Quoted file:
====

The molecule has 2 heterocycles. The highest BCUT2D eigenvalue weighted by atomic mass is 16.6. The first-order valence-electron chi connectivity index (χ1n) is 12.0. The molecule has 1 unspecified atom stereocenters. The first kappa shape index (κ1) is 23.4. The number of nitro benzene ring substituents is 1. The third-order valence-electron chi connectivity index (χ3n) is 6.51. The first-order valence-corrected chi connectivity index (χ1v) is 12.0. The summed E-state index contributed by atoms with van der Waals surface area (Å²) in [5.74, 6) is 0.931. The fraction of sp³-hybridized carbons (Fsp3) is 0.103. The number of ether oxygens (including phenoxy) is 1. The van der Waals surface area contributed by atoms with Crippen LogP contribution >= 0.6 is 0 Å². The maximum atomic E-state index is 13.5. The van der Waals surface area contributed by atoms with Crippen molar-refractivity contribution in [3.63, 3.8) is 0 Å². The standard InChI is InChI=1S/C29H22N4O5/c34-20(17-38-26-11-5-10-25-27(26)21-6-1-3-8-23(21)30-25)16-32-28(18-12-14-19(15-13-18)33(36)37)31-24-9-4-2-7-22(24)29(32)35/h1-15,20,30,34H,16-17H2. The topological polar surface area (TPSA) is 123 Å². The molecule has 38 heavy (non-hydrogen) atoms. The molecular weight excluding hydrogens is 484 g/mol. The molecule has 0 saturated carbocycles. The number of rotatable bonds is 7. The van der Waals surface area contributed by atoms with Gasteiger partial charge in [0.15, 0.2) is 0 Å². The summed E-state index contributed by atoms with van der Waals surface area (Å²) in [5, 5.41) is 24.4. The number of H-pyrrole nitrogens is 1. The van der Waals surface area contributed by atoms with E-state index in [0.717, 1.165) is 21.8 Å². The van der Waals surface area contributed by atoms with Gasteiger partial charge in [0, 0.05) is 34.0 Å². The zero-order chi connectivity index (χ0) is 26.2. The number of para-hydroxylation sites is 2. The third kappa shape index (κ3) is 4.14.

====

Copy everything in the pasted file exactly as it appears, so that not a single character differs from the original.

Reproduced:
The molecule has 2 heterocycles. The highest BCUT2D eigenvalue weighted by atomic mass is 16.6. The first-order valence-electron chi connectivity index (χ1n) is 12.0. The molecule has 1 unspecified atom stereocenters. The first kappa shape index (κ1) is 23.4. The number of nitro benzene ring substituents is 1. The third-order valence-electron chi connectivity index (χ3n) is 6.51. The first-order valence-corrected chi connectivity index (χ1v) is 12.0. The summed E-state index contributed by atoms with van der Waals surface area (Å²) in [5.74, 6) is 0.931. The fraction of sp³-hybridized carbons (Fsp3) is 0.103. The number of ether oxygens (including phenoxy) is 1. The van der Waals surface area contributed by atoms with Crippen LogP contribution >= 0.6 is 0 Å². The maximum atomic E-state index is 13.5. The van der Waals surface area contributed by atoms with Crippen molar-refractivity contribution in [3.63, 3.8) is 0 Å². The standard InChI is InChI=1S/C29H22N4O5/c34-20(17-38-26-11-5-10-25-27(26)21-6-1-3-8-23(21)30-25)16-32-28(18-12-14-19(15-13-18)33(36)37)31-24-9-4-2-7-22(24)29(32)35/h1-15,20,30,34H,16-17H2. The topological polar surface area (TPSA) is 123 Å². The molecule has 38 heavy (non-hydrogen) atoms. The molecular weight excluding hydrogens is 484 g/mol. The molecule has 0 saturated carbocycles. The number of rotatable bonds is 7. The van der Waals surface area contributed by atoms with Gasteiger partial charge in [0.15, 0.2) is 0 Å². The summed E-state index contributed by atoms with van der Waals surface area (Å²) in [5, 5.41) is 24.4. The number of H-pyrrole nitrogens is 1. The van der Waals surface area contributed by atoms with E-state index in [0.717, 1.165) is 21.8 Å². The van der Waals surface area contributed by atoms with Gasteiger partial charge in [0, 0.05) is 34.0 Å². The zero-order chi connectivity index (χ0) is 26.2. The number of para-hydroxylation sites is 2. The third kappa shape index (κ3) is 4.14.